The U.S. Green Building Council (USGBC) established the Leadership in Energy and Environmental Design (LEED) rating system in 2000 to assess buildings against key sustainability standards, including energy conservation, indoor air quality, use of recycled and recyclable materials, support for reduced-carbon commuting options and long-term sustainability. LEED is the most widely used third-party verification standard for green buildings in the Americas. Public buildings, especially office buildings and educational and governmental facilities, are among the most frequent participants in the LEED certification program.
LEED-certified buildings are resource efficient. They are designed to use less water and energy and emit fewer greenhouse gases in comparison to non-certified buildings. To obtain LEED certification, new buildings must be designed to minimize the environmental impacts of construction and operations. There are different rating systems and certification requirements according to the building type, use and age.
Prologis has been designing and developing LEED-certified buildings since 2006. In 2014, we partnered with the USGBC and M.E. Group to use the LEED Volume Program to more efficiently certify our development projects.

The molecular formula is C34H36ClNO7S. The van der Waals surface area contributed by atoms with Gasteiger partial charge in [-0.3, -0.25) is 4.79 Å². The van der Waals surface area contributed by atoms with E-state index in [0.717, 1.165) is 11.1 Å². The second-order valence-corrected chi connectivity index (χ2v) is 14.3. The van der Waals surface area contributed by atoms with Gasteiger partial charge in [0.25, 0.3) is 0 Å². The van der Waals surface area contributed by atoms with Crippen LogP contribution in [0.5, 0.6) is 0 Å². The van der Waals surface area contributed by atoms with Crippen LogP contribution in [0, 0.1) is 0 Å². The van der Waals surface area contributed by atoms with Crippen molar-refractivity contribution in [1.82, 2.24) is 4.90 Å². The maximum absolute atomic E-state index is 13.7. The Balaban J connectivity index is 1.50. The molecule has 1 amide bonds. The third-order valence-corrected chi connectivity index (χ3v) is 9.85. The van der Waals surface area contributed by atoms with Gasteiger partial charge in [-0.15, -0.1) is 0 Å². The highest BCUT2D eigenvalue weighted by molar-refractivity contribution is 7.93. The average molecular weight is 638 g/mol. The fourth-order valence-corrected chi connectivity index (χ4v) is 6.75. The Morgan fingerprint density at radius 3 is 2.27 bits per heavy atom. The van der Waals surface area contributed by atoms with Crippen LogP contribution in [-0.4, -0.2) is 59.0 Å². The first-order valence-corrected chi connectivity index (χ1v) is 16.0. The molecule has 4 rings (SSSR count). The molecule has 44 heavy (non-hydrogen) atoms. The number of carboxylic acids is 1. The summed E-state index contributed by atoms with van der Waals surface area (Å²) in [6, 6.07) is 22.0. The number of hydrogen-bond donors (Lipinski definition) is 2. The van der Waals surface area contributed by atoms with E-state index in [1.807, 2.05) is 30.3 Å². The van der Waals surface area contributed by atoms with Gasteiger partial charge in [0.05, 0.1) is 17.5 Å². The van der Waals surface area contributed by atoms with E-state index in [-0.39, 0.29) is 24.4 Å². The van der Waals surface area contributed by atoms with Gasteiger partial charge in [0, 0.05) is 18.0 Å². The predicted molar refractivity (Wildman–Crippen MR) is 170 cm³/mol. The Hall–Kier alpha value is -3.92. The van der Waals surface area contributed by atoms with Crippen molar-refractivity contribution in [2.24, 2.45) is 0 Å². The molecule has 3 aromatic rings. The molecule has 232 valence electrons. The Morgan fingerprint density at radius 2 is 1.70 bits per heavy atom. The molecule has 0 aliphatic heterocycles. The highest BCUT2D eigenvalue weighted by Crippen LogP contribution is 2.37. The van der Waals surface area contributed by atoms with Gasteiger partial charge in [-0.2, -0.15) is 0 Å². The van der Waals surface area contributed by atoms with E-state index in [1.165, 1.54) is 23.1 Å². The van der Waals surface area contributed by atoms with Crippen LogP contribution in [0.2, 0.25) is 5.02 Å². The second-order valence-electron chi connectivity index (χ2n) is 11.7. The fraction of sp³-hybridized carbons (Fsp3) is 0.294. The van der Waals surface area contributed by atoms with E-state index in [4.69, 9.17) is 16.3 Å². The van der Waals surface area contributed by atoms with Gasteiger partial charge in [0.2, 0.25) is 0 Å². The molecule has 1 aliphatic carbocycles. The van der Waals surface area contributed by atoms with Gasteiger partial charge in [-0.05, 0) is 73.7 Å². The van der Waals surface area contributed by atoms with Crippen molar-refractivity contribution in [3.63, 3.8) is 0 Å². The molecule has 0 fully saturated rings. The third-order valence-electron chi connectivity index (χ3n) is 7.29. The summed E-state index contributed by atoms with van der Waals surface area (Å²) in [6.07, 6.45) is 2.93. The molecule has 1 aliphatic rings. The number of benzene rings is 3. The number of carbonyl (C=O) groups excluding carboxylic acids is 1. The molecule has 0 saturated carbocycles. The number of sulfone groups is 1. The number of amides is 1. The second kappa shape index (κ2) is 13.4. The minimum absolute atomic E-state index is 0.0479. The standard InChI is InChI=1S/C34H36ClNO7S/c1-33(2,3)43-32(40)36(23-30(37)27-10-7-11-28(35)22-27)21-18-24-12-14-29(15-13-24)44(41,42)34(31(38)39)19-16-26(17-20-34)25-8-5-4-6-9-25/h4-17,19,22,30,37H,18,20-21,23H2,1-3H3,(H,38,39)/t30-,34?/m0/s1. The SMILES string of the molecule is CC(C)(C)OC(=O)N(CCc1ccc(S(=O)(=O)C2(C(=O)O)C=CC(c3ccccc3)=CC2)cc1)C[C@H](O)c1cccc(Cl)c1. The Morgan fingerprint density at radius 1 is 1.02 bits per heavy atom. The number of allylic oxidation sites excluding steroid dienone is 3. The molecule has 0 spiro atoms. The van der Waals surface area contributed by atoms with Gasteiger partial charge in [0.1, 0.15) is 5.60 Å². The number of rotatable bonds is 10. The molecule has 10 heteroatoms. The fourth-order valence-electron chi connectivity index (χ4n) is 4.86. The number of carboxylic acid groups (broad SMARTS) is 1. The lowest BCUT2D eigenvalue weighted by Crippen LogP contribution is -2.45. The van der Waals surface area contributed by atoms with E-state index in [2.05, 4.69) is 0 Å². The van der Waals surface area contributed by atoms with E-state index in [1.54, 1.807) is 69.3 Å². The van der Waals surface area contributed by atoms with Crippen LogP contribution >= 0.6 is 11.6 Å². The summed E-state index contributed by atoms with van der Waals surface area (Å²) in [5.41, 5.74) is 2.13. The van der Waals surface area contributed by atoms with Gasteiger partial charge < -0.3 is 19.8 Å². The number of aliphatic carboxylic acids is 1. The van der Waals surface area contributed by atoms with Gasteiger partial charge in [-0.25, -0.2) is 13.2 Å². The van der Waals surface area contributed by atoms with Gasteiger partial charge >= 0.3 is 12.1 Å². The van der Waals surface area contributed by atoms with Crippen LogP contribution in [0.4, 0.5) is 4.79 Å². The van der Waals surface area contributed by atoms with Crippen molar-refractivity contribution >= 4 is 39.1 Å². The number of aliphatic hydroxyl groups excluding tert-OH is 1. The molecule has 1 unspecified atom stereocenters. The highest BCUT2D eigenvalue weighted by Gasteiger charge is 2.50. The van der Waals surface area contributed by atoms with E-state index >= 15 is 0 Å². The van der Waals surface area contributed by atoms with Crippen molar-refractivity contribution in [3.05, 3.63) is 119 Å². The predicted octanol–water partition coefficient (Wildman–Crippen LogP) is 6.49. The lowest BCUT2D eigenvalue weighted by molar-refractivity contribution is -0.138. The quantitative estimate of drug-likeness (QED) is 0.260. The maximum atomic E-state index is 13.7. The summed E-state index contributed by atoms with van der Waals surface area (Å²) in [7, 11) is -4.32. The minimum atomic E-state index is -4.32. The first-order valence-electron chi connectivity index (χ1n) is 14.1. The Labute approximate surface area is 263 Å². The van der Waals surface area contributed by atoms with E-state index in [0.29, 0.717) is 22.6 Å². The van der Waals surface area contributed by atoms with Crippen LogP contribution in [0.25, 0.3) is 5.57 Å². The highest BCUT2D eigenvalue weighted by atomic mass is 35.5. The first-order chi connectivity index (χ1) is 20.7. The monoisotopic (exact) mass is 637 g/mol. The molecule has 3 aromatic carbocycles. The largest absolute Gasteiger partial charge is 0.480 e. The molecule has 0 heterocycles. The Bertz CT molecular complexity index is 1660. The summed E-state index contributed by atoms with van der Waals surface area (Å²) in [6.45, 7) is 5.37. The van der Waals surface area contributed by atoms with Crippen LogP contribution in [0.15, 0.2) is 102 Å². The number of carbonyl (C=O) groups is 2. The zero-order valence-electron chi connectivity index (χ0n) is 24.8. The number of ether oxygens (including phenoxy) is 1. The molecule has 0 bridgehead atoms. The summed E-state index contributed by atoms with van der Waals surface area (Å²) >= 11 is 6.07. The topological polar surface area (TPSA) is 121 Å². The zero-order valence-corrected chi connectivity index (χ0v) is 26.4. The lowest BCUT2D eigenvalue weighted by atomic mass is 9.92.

Created in 2011, the LEED Volume Program streamlines the certification process for high volume property owners by focusing on similarities in building design, delivery and operations. This prototype-based approach enables large-scale builders like Prologis to achieve consistency in green building improvements, while earning LEED certification faster and at a lower cost than would be possible with individual building reviews. Prologis is the first warehouse developer to participate in the LEED Volume Program.
All Prologis North American project managers are trained in LEED sustainable design standards, and many have become LEED-accredited professionals. Prologis, an industry leader in LEED certification, also has LEED-certified facilities in Brazil, Canada, China, France and Mexico.